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In recent months, Tonia Bowman-Middlebrook has clocked into her eight-hour shift at the Minneapolis impound lot and taken on additional responsibility: notifying people that their carjacked vehicle is available for pickup.

"It's unbelievable how many of these stolen cars we take," said Bowman-Middlebrook, who's worked at the lot for nearly six years. "In my shift, I might do 15 by myself."

Amid a surge in carjackings across the Twin Cities, Minneapolis has been towing recovered vehicles to the lot west of downtown once police finish processing them for evidence.

During calls, the car owners sound happy to hear they can get their cars back, Bowman-Middlebrook said, but once they arrive at the service window, the trauma they've experienced is hard to miss. Between the sometimes-visible bruises and stories victims share, "you can tell this ain't something they're making up," she said. "It is real. It is scary."

A visit to the impound lot is just one of many lingering costs carjacking victims face. Last year, such crimes surged in Minneapolis, with more than 640 attempted or successful carjackings in 2021. The crimes were brazen and violent, and among those victimized, the physical and emotional toll is long-lasting. And the financial fallout adds insult to injury, they say.

Trauma, then towing fees

Kirsten DeHaven, who uses they/them pronouns, was carjacked in early January and left beaten in the snow with a lower orbital fracture to their left eye.

They had been sitting in their car, letting it run to warm, when an SUV pulled up beside them on a one-way street in Uptown Minneapolis. Two boys emerged — ages 15 or 16, DeHaven estimated.

Suddenly, one of the boys opened the front passenger's side door and told DeHaven they were taking DeHaven's car, a high-end model.

DeHaven recalled a threat: "If you don't get out of it, we will kill you. I have a gun." Not knowing what to do, DeHaven froze. That's when the second teenager opened the driver's-side door.

The boys pulled DeHaven out of the car, and someone hit DeHaven in the eye with something cold and hard. DeHaven thought it might have been a gun.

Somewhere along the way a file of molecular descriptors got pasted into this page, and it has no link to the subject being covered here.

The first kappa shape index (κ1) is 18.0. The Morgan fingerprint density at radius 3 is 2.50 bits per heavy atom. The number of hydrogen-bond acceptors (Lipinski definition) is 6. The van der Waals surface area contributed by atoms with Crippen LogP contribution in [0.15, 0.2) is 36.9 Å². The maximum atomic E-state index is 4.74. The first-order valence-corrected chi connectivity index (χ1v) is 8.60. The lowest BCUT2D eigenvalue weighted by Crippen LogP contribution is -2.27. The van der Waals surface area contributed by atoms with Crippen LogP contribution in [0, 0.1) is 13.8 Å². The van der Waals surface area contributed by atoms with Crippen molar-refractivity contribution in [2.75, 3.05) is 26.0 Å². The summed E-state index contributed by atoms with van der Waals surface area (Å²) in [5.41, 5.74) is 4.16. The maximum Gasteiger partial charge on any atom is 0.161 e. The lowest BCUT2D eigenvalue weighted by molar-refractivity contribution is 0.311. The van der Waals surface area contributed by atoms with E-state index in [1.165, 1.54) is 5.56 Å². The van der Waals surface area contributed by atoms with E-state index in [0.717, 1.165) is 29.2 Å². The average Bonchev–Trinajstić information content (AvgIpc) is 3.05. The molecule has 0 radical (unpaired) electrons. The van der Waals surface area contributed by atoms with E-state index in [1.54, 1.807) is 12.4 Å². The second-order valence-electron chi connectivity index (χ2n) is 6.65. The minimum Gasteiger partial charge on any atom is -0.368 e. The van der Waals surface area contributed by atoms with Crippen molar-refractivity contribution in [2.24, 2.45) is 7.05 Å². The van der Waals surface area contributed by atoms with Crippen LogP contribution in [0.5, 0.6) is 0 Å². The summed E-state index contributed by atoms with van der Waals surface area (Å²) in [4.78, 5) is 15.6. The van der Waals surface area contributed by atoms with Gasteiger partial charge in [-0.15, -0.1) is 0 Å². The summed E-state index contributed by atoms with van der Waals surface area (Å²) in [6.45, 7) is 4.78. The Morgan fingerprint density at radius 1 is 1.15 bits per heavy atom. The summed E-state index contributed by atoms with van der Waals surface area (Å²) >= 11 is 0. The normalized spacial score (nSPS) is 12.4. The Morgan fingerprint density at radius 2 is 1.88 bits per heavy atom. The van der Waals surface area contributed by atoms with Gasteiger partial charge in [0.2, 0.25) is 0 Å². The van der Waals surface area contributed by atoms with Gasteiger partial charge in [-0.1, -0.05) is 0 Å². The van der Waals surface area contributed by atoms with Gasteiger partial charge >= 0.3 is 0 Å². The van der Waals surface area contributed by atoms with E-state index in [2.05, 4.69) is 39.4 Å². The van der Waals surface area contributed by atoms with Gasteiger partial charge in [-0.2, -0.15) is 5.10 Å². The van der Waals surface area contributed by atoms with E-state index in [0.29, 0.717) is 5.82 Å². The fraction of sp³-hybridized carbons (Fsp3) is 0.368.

DeHaven thought they were going to die. But after the suspects hopped into DeHaven's car, the chokehold was released, and everyone was gone. The people had taken the car and DeHaven's phone.

Police told DeHaven that within minutes of their own assault, 911 calls were coming in from people describing DeHaven's car in association with other carjackings and robberies nearby. Though police located the unoccupied vehicle and DeHaven's phone that night, investigators held both for processing.

In the weeks that followed, DeHaven, a doctor of chiropractic candidate, canceled their tutoring appointments and teaching assistant shifts. They couldn't work. They put all their classes on hold.

It would be at least a month, maybe two, before DeHaven got their car back, an officer told them. Luckily, after several calls to Minneapolis police, the date came sooner.

What police did not tell DeHaven was that DeHaven would have to pay to get the car. In late January, the impound lot charged them about $145, a towing fee, in order to release it.

"We were kind of like, 'What? We didn't break any laws,'" DeHaven said. "'The law was basically broken on me. Why do I have to pay for something that shouldn't have happened?'"

When DeHaven expressed concerns with the fee, their representative referred them to Cornerstone, a Bloomington-based nonprofit that supports victims of violence, which has reimbursed them. If an auto shop estimates the mechanical damage to the car to be above DeHaven's $500 car insurance deductible, DeHaven hopes Cornerstone can cover the deductible, too.

No one offered Marie and Worth an option such as Cornerstone when they retrieved their car from the lot last spring. The couple asked to be identified by their middle names out of concern for their safety.

They paid the full tow fee — after more than a month without their car — and then paid about $4,000 to cover the cost of repairs. They had car insurance, but it didn't include collateral protection.